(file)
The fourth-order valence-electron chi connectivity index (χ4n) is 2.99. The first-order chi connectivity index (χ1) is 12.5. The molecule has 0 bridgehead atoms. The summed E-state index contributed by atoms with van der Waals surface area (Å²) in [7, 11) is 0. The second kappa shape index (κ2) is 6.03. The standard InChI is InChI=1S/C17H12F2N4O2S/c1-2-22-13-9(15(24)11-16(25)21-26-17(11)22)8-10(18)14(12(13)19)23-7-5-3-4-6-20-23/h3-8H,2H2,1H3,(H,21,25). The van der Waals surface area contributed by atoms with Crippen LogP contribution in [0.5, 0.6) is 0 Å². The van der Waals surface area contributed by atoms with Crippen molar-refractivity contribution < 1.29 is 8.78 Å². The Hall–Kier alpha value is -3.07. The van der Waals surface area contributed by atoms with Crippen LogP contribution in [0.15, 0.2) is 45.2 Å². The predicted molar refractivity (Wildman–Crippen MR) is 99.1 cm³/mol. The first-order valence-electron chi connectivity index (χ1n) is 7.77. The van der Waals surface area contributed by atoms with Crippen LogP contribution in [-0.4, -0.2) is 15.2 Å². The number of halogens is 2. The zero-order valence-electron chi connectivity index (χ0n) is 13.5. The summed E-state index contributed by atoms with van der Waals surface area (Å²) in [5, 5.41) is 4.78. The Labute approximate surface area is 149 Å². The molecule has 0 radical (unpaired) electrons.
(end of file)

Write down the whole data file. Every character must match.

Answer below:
The fourth-order valence-electron chi connectivity index (χ4n) is 2.99. The first-order chi connectivity index (χ1) is 12.5. The molecule has 0 bridgehead atoms. The summed E-state index contributed by atoms with van der Waals surface area (Å²) in [7, 11) is 0. The second kappa shape index (κ2) is 6.03. The standard InChI is InChI=1S/C17H12F2N4O2S/c1-2-22-13-9(15(24)11-16(25)21-26-17(11)22)8-10(18)14(12(13)19)23-7-5-3-4-6-20-23/h3-8H,2H2,1H3,(H,21,25). The van der Waals surface area contributed by atoms with Crippen LogP contribution in [0.5, 0.6) is 0 Å². The van der Waals surface area contributed by atoms with Crippen molar-refractivity contribution < 1.29 is 8.78 Å². The Hall–Kier alpha value is -3.07. The van der Waals surface area contributed by atoms with Crippen LogP contribution in [0.15, 0.2) is 45.2 Å². The predicted molar refractivity (Wildman–Crippen MR) is 99.1 cm³/mol. The first-order valence-electron chi connectivity index (χ1n) is 7.77. The van der Waals surface area contributed by atoms with Crippen LogP contribution in [-0.4, -0.2) is 15.2 Å². The number of halogens is 2. The zero-order valence-electron chi connectivity index (χ0n) is 13.5. The summed E-state index contributed by atoms with van der Waals surface area (Å²) in [5, 5.41) is 4.78. The Labute approximate surface area is 149 Å². The molecule has 0 radical (unpaired) electrons.